As you travel the Mekong River through the Mekong Delta region, put the turbulent histories of Vietnam and Cambodia in perspective with visits to the must-see memorials and museums of Phnom Penh, Cambodia’s charming, chaotic capital, and diverse, cosmopolitan Saigon (also known as Ho Chi Minh City), in Vietnam.
At the confluence of the Mekong and the Tonlé Sap Rivers in Phnom Penh is the Royal Palace, built in 1866 to mark the movement of the nation’s capital from Oudong to Phnom Penh. A number of buildings have been built and demolished over the years since the Palace was first built; the collection currently encompasses the Throne Hall, the Moonlight Pavilion, the Silver Pagoda, the Khemarin Palace, and a number of auxiliary buildings and well-tended tropical gardens.The National Museum, full of exquisite Khmer design and sculpture, is housed in a terra cotta structure, high off the ground, with a large central courtyard that’s full of beautifully landscaped tropical foliage.
Difficult to visit but essential for understanding Cambodia’s brutal recent history, Tuol Sleng Genocide Museum, and the Killing Fields of Choeung Ek, stand as monuments to the determination of Cambodians to overcome this terrible period and to never let the genocide at the hands of the Khmer Rouge be forgotten or repeated.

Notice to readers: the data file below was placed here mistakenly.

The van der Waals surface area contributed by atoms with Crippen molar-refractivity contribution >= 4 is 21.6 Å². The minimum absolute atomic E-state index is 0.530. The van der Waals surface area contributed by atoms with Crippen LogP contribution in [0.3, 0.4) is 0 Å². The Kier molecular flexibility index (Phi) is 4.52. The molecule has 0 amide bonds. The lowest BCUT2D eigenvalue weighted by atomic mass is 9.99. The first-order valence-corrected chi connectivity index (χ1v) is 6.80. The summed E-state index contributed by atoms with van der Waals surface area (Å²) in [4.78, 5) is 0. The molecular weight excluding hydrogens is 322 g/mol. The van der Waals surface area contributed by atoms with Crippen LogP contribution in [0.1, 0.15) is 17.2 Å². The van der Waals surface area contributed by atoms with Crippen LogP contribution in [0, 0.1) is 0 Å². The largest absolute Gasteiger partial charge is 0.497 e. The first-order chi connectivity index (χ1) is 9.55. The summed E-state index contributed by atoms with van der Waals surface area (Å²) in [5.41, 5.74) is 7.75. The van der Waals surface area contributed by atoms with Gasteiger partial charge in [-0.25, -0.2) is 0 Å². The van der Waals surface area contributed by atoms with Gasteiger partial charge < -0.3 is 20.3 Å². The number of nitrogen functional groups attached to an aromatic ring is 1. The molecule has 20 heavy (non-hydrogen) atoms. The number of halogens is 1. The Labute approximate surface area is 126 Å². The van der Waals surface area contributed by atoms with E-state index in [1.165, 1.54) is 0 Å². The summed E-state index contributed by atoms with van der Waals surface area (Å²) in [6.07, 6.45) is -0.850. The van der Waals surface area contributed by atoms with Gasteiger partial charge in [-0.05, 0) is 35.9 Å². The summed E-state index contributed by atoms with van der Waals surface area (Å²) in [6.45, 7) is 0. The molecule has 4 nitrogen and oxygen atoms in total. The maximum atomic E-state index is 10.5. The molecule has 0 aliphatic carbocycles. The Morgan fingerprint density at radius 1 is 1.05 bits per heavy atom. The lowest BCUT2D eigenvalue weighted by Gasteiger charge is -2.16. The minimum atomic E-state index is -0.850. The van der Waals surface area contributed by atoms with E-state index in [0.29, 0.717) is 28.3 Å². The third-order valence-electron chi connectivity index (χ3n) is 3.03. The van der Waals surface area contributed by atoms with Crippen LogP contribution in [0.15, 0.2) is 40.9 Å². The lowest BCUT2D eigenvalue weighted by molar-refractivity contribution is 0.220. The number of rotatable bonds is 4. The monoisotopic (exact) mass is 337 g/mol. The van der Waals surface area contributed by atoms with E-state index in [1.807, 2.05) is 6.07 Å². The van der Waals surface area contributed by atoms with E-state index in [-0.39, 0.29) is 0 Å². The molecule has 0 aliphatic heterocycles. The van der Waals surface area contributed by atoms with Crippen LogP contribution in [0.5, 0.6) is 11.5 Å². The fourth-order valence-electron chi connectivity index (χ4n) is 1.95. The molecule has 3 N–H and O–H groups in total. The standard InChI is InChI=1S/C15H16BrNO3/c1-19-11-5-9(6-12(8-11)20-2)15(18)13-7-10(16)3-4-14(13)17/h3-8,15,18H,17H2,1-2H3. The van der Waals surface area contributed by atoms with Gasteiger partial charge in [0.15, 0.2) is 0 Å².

In Saigon, the War Remnants Museum, housed in the former United States Information Agency building, tells the story of the Vietnam War through photographs and recovered military equipment, with a focus on the United States’ involvement, the fallout from the use of chemical defoliants and napalm bombs and the My Lai massacre. The Reunification Palace, once the Presidential Palace of South Vietnam, was designed by renowned Vietnamese architect Ngo Viet Thu. Communist tanks breached the gates of the palace in April 30, 1975, and it has been left largely intact as a monument to the end of the war and the fall of Saigon.
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